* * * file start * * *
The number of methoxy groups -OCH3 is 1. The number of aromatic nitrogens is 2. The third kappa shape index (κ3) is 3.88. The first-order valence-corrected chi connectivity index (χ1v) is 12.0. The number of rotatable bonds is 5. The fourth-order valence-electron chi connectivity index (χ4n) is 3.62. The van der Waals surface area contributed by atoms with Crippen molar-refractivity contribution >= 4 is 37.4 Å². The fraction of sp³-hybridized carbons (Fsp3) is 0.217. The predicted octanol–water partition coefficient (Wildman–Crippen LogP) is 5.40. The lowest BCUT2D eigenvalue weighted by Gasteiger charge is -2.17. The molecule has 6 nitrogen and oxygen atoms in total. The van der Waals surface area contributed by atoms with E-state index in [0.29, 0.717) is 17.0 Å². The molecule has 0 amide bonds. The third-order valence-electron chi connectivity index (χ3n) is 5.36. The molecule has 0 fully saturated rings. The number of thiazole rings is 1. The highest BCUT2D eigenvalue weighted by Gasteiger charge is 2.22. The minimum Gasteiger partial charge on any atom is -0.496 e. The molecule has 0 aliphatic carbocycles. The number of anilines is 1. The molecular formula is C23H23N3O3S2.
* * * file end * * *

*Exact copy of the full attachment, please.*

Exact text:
The number of methoxy groups -OCH3 is 1. The number of aromatic nitrogens is 2. The third kappa shape index (κ3) is 3.88. The first-order valence-corrected chi connectivity index (χ1v) is 12.0. The number of rotatable bonds is 5. The fourth-order valence-electron chi connectivity index (χ4n) is 3.62. The van der Waals surface area contributed by atoms with Crippen molar-refractivity contribution >= 4 is 37.4 Å². The fraction of sp³-hybridized carbons (Fsp3) is 0.217. The predicted octanol–water partition coefficient (Wildman–Crippen LogP) is 5.40. The lowest BCUT2D eigenvalue weighted by Gasteiger charge is -2.17. The molecule has 6 nitrogen and oxygen atoms in total. The van der Waals surface area contributed by atoms with E-state index in [0.29, 0.717) is 17.0 Å². The molecule has 0 amide bonds. The third-order valence-electron chi connectivity index (χ3n) is 5.36. The molecule has 0 fully saturated rings. The number of thiazole rings is 1. The highest BCUT2D eigenvalue weighted by Gasteiger charge is 2.22. The minimum Gasteiger partial charge on any atom is -0.496 e. The molecule has 0 aliphatic carbocycles. The number of anilines is 1. The molecular formula is C23H23N3O3S2.